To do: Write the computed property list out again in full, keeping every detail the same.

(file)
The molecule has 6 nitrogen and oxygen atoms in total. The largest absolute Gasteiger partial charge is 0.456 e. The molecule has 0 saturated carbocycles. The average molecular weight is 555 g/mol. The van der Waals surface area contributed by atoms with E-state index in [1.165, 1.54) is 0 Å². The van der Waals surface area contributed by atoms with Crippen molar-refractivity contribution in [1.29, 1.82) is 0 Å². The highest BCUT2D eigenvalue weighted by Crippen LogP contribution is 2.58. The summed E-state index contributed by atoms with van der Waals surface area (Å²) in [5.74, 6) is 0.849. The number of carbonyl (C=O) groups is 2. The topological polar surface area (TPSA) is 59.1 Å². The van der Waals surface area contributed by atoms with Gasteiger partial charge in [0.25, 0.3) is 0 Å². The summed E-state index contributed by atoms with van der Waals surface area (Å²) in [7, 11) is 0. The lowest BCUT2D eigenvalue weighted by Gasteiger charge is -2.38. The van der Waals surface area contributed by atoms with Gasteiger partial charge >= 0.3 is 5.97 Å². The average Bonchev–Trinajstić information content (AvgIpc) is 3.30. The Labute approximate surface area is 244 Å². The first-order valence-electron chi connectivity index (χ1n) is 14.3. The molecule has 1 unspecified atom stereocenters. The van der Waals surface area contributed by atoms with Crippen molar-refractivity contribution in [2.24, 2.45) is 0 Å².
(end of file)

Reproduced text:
The molecule has 6 nitrogen and oxygen atoms in total. The largest absolute Gasteiger partial charge is 0.456 e. The molecule has 0 saturated carbocycles. The average molecular weight is 555 g/mol. The van der Waals surface area contributed by atoms with E-state index in [1.165, 1.54) is 0 Å². The van der Waals surface area contributed by atoms with Crippen molar-refractivity contribution in [1.29, 1.82) is 0 Å². The highest BCUT2D eigenvalue weighted by Crippen LogP contribution is 2.58. The summed E-state index contributed by atoms with van der Waals surface area (Å²) in [5.74, 6) is 0.849. The number of carbonyl (C=O) groups is 2. The topological polar surface area (TPSA) is 59.1 Å². The van der Waals surface area contributed by atoms with Gasteiger partial charge in [0.25, 0.3) is 0 Å². The summed E-state index contributed by atoms with van der Waals surface area (Å²) in [7, 11) is 0. The lowest BCUT2D eigenvalue weighted by Gasteiger charge is -2.38. The van der Waals surface area contributed by atoms with Gasteiger partial charge >= 0.3 is 5.97 Å². The average Bonchev–Trinajstić information content (AvgIpc) is 3.30. The Labute approximate surface area is 244 Å². The first-order valence-electron chi connectivity index (χ1n) is 14.3. The molecule has 1 unspecified atom stereocenters. The van der Waals surface area contributed by atoms with Crippen molar-refractivity contribution in [2.24, 2.45) is 0 Å².